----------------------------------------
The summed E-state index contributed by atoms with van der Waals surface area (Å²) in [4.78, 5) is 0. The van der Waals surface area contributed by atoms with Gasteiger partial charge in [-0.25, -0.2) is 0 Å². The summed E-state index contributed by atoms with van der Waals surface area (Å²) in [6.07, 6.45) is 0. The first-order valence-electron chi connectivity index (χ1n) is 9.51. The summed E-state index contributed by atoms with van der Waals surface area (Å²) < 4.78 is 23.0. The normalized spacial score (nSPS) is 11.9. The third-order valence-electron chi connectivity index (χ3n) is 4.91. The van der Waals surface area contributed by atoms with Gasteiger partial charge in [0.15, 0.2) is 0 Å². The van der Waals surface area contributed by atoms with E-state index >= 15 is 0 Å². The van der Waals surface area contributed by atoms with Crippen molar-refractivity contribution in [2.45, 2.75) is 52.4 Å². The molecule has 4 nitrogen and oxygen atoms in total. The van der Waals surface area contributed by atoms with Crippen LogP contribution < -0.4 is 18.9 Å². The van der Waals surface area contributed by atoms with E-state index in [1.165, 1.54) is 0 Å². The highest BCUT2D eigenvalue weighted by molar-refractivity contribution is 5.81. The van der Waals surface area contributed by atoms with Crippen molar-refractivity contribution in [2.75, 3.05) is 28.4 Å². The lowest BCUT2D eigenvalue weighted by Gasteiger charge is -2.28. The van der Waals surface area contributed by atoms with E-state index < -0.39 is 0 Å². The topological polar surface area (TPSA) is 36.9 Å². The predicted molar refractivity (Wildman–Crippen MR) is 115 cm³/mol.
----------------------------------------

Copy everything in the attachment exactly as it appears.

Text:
The summed E-state index contributed by atoms with van der Waals surface area (Å²) in [4.78, 5) is 0. The van der Waals surface area contributed by atoms with Gasteiger partial charge in [-0.25, -0.2) is 0 Å². The summed E-state index contributed by atoms with van der Waals surface area (Å²) in [6.07, 6.45) is 0. The first-order valence-electron chi connectivity index (χ1n) is 9.51. The summed E-state index contributed by atoms with van der Waals surface area (Å²) < 4.78 is 23.0. The normalized spacial score (nSPS) is 11.9. The third-order valence-electron chi connectivity index (χ3n) is 4.91. The van der Waals surface area contributed by atoms with Gasteiger partial charge in [0.15, 0.2) is 0 Å². The van der Waals surface area contributed by atoms with E-state index >= 15 is 0 Å². The van der Waals surface area contributed by atoms with Crippen molar-refractivity contribution in [2.45, 2.75) is 52.4 Å². The molecule has 4 nitrogen and oxygen atoms in total. The van der Waals surface area contributed by atoms with Crippen LogP contribution < -0.4 is 18.9 Å². The van der Waals surface area contributed by atoms with E-state index in [1.165, 1.54) is 0 Å². The highest BCUT2D eigenvalue weighted by molar-refractivity contribution is 5.81. The van der Waals surface area contributed by atoms with Crippen molar-refractivity contribution in [2.75, 3.05) is 28.4 Å². The lowest BCUT2D eigenvalue weighted by Gasteiger charge is -2.28. The van der Waals surface area contributed by atoms with E-state index < -0.39 is 0 Å². The topological polar surface area (TPSA) is 36.9 Å². The predicted molar refractivity (Wildman–Crippen MR) is 115 cm³/mol.